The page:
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Circuit Could Swap Ultracapacitors for Batteries

MIT engineers are developing a circuit that gets enough out of ultracapacitors to make them usable in medical implants

3 min read

21 June 2010—This week, at the VLSI Circuits Symposium, in Honolulu, a team of engineers from MIT reported that they have invented an energy-storage chip that overcomes one of the last remaining technical hurdles that have kept ultracapacitors from replacing batteries as the energy-storage device of choice for the tiniest electronics.

Ultracapacitors offer several advantages over batteries: High energy density, rapid recharge, and a virtually unlimited number of charge-discharge cycles are but a few. One of the drawbacks of ultracapacitors is that their voltage decreases along with their state of charge; the voltage in a battery remains relatively stable. By the time an ultracapacitor reaches a 25 percent state of charge, its voltage has dropped by half. (The voltage of a lead-acid battery at this state of charge would decrease only by roughly 5 percent.) Because chips usually operate in a fairly narrow voltage range, such a steep drop would cause failures, such as read-write memory errors.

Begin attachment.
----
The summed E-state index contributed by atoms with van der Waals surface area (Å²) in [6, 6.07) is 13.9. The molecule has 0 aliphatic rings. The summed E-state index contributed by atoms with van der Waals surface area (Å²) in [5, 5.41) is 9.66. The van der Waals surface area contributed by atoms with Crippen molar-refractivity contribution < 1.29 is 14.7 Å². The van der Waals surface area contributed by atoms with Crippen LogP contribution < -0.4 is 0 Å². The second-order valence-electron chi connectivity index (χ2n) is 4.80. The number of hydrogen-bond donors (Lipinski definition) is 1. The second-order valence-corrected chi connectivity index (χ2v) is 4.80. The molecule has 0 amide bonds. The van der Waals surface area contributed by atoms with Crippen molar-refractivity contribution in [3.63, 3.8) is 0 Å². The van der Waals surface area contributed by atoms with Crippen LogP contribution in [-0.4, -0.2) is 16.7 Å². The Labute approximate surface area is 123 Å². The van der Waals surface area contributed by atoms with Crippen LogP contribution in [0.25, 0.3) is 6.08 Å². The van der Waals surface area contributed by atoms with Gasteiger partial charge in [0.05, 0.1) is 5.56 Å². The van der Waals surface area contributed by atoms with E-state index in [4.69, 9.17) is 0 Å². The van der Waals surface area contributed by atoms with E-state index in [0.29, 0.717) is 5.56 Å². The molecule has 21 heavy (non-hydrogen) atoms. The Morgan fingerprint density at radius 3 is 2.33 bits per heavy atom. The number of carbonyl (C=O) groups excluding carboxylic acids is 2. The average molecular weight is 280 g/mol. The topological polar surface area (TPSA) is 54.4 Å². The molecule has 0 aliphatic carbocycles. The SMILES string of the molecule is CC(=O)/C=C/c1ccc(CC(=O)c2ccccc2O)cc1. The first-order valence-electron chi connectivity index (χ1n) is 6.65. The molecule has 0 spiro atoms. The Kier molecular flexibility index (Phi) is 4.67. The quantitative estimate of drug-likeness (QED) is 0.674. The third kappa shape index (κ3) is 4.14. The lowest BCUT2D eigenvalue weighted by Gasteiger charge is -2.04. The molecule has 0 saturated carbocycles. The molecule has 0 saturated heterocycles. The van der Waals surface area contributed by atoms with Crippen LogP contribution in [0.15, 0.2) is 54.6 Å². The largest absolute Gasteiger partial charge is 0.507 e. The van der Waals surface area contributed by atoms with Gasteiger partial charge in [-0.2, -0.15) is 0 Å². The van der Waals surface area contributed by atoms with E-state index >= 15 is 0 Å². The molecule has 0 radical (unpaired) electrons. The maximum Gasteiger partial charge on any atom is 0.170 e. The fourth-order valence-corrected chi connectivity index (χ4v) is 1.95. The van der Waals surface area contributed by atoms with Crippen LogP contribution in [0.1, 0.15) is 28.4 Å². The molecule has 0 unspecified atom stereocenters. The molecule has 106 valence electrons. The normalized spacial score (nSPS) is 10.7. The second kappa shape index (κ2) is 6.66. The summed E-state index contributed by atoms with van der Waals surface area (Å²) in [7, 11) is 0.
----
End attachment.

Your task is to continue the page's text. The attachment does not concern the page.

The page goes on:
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A Circuit to Boost Battery Life

Digital low-dropout voltage regulators will save time, money, and power

11 min read
Image of a battery held sideways by pliers on each side.
Edmon de Haro

YOU'VE PROBABLY PLAYED hundreds, maybe thousands, of videos on your smartphone. But have you ever thought about what happens when you press “play”?

The instant you touch that little triangle, many things happen at once. In microseconds, idle compute cores on your phone's processor spring to life. As they do so, their voltages and clock frequencies shoot up to ensure that the video decompresses and displays without delay. Meanwhile, other cores, running tasks in the background, throttle down. Charge surges into the active cores' millions of transistors and slows to a trickle in the newly idled ones.

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